The purpose of such pacts is not to build unity but to create better conditions for each group to build itself.  The opposite of unity.

The approach suggested by the Aindrias is a thousand times more honest and serious.  The purpose of this article is not to find fault but to express a concern born out of agreement.  The first concern is that in order to be successful we have to be as open and as clear as possible.

Red Banner has prided itself on opposition to sectarian denunciation and point scoring.  Aindrias’s estimation of much of the left however could hardly be more scathing.  Nothing is gained by refusing to tell readers which organisations he believes are without hope of redemption.  No step forward towards unity can be made without this knowledge.  Of course this will provoke heated debate but there is no way round this – such is the history of Marxism.

The second concern is related to this: the quest for unity will not be easy and even with Aindrias’s compass of socialism from below and opposition to reformism, Stalinism and sectarianism there is ample scope for disagreement.  We should be careful which differences are fundamental and which are tactical.  For example not all of Socialist Democracy’s criticisms of the left organisations leadership of the anti-bin tax campaign would exclude membership of a common organisation.  This does not mean we believe our criticisms are unimportant, even wrong tactics can lead to defeat while still only being tactics.  The question is whether differences are ones that involve betrayal of the unity and independence of the working class.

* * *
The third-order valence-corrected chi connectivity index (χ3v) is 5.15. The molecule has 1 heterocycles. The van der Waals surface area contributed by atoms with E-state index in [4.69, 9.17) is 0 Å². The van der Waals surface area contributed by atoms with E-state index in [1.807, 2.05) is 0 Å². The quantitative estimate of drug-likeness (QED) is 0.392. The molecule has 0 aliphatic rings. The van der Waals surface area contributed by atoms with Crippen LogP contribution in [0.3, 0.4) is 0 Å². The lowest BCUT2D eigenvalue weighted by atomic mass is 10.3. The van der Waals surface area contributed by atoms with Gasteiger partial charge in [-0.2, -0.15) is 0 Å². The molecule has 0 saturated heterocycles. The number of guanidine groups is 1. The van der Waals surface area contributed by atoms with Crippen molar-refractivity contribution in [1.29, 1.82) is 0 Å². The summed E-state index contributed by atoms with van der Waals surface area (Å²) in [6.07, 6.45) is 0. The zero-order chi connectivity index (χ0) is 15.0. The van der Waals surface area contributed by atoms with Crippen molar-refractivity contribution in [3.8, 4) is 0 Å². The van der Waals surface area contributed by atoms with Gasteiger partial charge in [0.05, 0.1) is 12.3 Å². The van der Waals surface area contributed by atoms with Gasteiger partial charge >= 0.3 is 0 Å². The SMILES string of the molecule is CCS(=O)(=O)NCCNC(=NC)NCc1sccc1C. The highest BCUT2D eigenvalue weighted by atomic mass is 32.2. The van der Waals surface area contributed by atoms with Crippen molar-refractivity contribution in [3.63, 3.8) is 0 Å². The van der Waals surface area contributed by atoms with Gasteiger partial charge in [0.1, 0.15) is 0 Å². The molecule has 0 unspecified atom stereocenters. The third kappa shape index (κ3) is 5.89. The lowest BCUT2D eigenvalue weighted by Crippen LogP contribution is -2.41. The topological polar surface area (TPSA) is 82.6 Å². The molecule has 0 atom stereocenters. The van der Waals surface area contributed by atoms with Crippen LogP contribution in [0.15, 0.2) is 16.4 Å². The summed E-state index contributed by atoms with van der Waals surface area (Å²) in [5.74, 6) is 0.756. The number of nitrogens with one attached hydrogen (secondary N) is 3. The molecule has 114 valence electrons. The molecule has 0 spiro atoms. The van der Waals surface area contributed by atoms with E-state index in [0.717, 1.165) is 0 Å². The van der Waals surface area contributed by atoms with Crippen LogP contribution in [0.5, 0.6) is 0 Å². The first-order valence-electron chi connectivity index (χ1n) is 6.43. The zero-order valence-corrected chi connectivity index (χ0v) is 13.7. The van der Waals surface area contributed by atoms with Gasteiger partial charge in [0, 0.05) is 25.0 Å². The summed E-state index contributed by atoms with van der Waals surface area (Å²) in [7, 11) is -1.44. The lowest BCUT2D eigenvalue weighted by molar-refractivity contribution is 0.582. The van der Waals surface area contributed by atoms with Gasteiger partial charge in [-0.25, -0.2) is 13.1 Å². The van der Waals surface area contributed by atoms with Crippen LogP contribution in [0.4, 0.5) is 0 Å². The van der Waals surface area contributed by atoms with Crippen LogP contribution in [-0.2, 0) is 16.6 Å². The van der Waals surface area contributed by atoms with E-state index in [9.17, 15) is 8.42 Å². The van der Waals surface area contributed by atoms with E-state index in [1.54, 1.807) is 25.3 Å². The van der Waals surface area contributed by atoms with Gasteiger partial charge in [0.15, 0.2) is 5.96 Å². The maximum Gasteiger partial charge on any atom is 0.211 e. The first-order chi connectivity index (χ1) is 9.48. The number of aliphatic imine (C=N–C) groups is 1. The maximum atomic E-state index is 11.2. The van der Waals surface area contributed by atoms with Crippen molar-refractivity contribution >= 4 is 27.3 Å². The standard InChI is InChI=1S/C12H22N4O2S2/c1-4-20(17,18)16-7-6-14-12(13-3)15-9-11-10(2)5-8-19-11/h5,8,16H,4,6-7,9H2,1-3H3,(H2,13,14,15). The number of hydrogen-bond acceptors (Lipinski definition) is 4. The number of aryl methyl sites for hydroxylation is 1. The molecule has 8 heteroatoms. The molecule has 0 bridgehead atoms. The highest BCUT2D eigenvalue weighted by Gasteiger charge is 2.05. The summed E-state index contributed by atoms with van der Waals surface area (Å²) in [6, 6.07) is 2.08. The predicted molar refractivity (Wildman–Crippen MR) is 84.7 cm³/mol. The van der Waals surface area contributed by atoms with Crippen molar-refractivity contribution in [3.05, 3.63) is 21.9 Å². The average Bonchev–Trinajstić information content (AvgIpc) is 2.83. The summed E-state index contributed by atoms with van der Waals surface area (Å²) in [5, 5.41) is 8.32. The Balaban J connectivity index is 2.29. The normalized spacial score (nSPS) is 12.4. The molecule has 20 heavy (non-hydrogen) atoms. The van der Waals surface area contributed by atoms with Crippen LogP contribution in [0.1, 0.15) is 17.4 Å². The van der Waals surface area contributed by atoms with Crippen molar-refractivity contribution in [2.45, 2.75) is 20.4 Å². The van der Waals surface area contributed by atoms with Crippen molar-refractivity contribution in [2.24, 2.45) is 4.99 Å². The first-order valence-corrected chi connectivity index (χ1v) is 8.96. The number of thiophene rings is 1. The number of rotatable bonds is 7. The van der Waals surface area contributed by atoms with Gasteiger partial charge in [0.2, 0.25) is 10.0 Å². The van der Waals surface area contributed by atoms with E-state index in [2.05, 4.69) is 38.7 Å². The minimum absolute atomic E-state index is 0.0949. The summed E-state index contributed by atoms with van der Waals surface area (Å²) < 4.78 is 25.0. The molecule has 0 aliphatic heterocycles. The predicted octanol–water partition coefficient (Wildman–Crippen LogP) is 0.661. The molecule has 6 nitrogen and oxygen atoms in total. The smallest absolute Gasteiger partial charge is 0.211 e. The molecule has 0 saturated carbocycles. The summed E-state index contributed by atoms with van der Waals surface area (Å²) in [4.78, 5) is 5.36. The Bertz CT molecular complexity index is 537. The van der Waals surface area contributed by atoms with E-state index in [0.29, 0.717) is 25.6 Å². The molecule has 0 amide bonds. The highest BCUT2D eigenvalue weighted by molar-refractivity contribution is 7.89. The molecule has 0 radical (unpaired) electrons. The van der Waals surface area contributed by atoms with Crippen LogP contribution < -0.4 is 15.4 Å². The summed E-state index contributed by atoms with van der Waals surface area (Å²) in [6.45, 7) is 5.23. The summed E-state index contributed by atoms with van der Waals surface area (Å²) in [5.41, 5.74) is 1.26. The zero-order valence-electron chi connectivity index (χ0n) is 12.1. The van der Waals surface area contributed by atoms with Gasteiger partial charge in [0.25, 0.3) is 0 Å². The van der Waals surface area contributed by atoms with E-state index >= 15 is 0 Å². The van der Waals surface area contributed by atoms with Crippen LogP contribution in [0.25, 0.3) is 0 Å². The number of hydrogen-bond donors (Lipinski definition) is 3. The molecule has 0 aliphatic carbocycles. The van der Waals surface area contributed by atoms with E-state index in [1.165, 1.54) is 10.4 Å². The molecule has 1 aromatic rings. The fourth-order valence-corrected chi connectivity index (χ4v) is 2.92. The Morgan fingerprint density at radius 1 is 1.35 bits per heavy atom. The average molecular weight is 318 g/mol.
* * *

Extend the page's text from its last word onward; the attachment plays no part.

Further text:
In the past we have offered two ways of overcoming these problems.  The first is to pursue open and honest debate about the way forward and the political basis for unity.  This means discussing the programme on which a united revolutionary socialist organisation should be built.  Red Banner is ideally suited to hosting such a debate.

The second is to take initiatives that establish the foundations for unity in action.  As an example we would hold up the anti-water privatisation campaign in the North.  It has a number of characteristics that we think identify the method to be adopted.  It is based on a real issue facing the working class and not one ‘invented’ to make socialist unity possible or easier.  It is thus aimed at united socialist intervention into the working class and is not an initiative aimed primarily at the rest of the left.  It has a clear programmatic basis, in this case opposition to privatisation. 

Secondly it is democratic and currently involves ourselves and the Irish Socialist Network.  This democracy is meant as the chief mechanism of involving the working class people we come across.  This means two things.  We discuss together what to do next and when we finally agree we all carry out the decision.  This means we have political discussions. We do not believe that allowing everyone to do what they want themselves constitutes democracy.

This sort of unity can play an important role in overcoming the problem of trust, which is held up by many as an important obstacle to unity.

In summation then we can say that the article by Aindrias on socialist unity is a good starting point for its creation.  It does not, and neither does this article, address all the questions that need to be answered but it deserves serious and close consideration.